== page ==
A little bit of Greek never hurt anybody so lets first look at the term ‘omics’. It is widely used in scientific literature to refer to the new sciences of genomics, which is derived from the term ‘genome’. According to Wikipedia, the term (‘Genom’), coined by a German scientist Professor Hans Winkler of the University of Hamburg in 1920, is from the Greek word ‘I become’. The term ‘ome’ is also of Greek origin and means ‘totality’. From the term genome, came the term genomics, the study of the genome. We then entered the freewheel of ‘omics’ where the study, not just of one protein, but of all proteins measurable within a biological sample, became proteomics. Not to be outdone, those interested in metabolites coined the term ‘metabolomics’ to refer to the science of studying not one but hundreds of metabolites at one time, using pattern recognition technology to seek patterns within the vast amount of data generated. There the matter rested although a proposal for the entry of a new term ‘astrobolomics’ was mooted at a significant scientific meeting on Copenhagen just a few years back. The thinking behind this was that all of these omics could no more predict the future that astrology and that it was all a load of b******.  Hence the proposal for astrobolomics.

All of these omics were eradicating traditional whole body physiology in what can only be described as a technology driven reductionist biomedical Klondike. They had wonderful terms such as ‘knock out’ and ‘knock in’, ‘upstream’ and ‘downstream’, ‘introns’ and exons’ and others, which I always thought would be excellent as the lyrics of some, rap song. Not only were all the omics the only show in town, but when they were blended together they ascended into a new level of mind blowing stratospheric science called ‘systems biology’, in which their blend, through great number-crunching  brontobyte computers (a 1 followed by 27 zeros....forget a google) would lead us to biological Nirvana. This was the future, the autobahn of the new biology.

But as the song goes, with minor adaptations: “And then they went and spoiled it all by saying something stupid like phenomics”. This very new term refers to the very, very old term ‘phenotype’ which comes from the Greek words phainen (‘to show’) and typos (“type”). It really means the study of what you are like: height, weight, eye colour, IQ, fitness, blood this and blood that and just about everything measurable in the human body. To study phenotype is really to study form and not function. The emergence of phenomics is not actually a surrender note from the reductionist hoards on the omics autobahn, just a realization that when you add up all your biology, you ultimately end up with a phenotype. Some of us, blessed with a traditional reverence of the totality of human biology, nutritionists in particular, saw the need for this a long time ago. One could ay that the concept of the nutritional phenotype was born about ten years ago and several people need to be mentioned here for promoting this concept: Ben van Ommen of TNO, head of the European Nutrigenomics Organisation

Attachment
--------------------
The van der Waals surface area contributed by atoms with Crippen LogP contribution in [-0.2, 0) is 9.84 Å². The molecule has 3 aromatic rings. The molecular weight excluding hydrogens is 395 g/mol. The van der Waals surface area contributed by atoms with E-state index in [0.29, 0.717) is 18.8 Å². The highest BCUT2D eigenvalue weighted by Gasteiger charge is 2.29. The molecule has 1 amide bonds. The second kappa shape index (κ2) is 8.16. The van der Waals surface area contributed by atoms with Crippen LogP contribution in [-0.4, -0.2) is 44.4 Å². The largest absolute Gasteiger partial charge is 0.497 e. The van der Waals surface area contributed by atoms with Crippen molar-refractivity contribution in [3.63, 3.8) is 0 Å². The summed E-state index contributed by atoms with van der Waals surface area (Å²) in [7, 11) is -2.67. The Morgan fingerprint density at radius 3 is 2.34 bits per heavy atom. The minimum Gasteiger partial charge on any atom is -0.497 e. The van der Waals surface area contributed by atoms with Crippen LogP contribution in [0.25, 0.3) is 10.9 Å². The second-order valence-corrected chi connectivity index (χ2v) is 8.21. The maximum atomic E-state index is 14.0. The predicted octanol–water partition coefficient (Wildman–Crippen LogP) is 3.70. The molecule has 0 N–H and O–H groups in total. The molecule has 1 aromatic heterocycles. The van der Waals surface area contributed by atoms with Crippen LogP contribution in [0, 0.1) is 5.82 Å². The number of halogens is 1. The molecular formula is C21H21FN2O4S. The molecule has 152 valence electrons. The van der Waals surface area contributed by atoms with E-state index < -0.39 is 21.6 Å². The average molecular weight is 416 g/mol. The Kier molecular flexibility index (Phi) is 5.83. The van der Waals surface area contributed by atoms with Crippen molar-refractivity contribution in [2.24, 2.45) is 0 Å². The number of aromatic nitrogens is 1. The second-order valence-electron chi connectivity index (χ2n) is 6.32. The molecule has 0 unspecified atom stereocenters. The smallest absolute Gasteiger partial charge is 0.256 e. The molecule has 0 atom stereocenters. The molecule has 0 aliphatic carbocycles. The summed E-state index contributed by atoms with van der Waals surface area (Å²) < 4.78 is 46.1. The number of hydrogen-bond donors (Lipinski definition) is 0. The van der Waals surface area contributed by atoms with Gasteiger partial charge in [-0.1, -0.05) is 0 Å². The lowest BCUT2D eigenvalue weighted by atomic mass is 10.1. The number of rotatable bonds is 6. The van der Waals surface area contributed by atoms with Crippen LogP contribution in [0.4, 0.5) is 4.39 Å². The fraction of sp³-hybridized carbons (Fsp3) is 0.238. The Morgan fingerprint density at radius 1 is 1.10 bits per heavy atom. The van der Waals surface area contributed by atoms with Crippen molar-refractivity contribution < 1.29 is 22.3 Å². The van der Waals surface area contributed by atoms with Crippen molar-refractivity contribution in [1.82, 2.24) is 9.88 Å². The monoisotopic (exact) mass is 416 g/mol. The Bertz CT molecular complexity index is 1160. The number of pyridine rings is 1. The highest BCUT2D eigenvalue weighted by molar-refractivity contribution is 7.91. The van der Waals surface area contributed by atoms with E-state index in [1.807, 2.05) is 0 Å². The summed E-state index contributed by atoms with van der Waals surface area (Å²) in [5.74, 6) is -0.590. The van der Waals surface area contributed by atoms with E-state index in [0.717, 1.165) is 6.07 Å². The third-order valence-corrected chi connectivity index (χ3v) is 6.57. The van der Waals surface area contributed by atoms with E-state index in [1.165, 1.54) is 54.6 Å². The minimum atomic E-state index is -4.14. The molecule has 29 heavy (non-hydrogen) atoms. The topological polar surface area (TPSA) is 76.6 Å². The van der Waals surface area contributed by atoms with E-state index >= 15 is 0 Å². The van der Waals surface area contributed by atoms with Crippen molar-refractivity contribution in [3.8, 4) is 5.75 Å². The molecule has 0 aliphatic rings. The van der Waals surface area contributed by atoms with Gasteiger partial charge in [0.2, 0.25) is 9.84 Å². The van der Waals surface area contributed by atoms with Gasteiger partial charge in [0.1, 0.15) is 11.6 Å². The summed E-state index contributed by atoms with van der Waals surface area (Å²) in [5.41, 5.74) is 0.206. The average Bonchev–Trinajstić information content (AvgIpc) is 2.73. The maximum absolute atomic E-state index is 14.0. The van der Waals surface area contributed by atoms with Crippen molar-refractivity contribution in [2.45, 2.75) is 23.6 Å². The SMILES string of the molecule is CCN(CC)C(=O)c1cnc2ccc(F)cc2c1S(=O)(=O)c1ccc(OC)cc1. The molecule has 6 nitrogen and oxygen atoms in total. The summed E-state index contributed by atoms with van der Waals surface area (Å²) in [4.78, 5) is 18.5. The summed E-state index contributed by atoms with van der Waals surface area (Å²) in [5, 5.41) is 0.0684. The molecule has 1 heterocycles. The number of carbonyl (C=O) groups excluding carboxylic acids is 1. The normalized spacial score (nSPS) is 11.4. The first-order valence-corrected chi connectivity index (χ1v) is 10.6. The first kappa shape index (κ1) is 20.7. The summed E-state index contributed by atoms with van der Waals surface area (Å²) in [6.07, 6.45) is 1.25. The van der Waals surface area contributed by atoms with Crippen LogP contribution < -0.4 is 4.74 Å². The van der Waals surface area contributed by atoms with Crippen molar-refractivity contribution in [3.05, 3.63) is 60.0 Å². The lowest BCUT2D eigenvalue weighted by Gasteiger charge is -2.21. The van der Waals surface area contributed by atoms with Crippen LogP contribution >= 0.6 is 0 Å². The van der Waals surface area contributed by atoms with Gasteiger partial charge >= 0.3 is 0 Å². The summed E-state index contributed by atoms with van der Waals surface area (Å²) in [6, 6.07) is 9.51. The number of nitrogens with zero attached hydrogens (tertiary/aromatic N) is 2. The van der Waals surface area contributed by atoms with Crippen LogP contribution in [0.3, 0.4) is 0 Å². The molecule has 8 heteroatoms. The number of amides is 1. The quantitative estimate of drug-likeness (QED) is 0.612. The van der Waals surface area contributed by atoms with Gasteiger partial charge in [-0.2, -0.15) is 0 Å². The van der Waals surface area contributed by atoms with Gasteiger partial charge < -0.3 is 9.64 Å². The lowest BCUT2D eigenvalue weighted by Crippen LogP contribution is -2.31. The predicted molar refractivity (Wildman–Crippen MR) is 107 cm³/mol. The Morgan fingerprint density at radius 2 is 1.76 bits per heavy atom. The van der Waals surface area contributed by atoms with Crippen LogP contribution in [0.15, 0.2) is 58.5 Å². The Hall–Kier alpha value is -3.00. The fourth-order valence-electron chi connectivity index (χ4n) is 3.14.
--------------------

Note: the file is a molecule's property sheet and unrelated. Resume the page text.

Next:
, Jim Kaput who headed up the FDA’s Division of Personalised Nutrition (now with the Nestle Health Institute) and if I do say so myself, mé féin (copy, paste and Google translate).

In Ireland, a consortium of four universities (Joint Irish Nutrigenomics Organisation: JINGO) received state funding to create a National Nutritional Phenotype Database
. It contains data on several cohorts which have had their phenotype characterised to a remarkable extent (food intake, physical activity, bone density, body fatness, energy expenditure at rest and at exercise, blood this and blood that, muscle function, post prandial function and so on.  In addition we payed homage to the gods of omics and collected complementary data on genomics, proteomics and metabolomics. The difference between this approach and that of systems biology is that we begin with phenotype in either the healthy state or the diseased state and we work back from there. Generally speaking, systems biology builds upwards from genomics, proteomics and metabolomics data to try to understand the mechanisms that lead to disease. Of course it isn’t a competition between systems biology and the construction of major phenotyping databases but the subtle difference is that the latter is driven by phenotype, the former less so and maybe more so now that they have discovered ‘phenomics’.

Such large phenotypic databases need to have several cohorts, central to which should be a large, healthy, nationally representative cohort. This database will always act as the reference database. If you want to know anything about the nutritional phenotype of the Irish, then we have 1,500 such subjects deeply characterised for their phenotype and of course their ‘omics’. Then you need at least one database, which involves a challenge to metabolism. We have two such. One involves a small number (210) who received test meals on two separate occasions and had their metabolic phenotype characterised after either a carbohydrate or fat meal. Almost everybody knows that when you have to attend for a blood test, you usually have to fast from the night before. If everyone were to arrive in at different times, having eaten very different breakfasts, then the interpretation of the blood tests would be confounded by this variation in food intake. So, virtually all the scientific data we have relating diet to health has blood samples measured in the fasting state. This is convenient for the clinician and researcher but it avoids the truth, which is that we eat about 5-7 times a day, and thus we spend most of our day in the postprandial or post-fed state. So, a knowledge of how dietary patterns relate to blood values at fasting is simply a measure of convenience, a means of reducing what is truly complex to a simple and manageable form. Metabolism is asleep in the fasting state and only comes alive in the fed state. Two individuals with identical levels of say fasting blood glucose may behave very differently when given a carbohydrate rich test meal. These test meals really sort out the chaff from the straw in metabolic terms. The second stressed cohort that we have is a very large cohort of older persons: 2,000 with bone disease, 2,000 with impaired cognitive function and 2,000 with high blood pressure.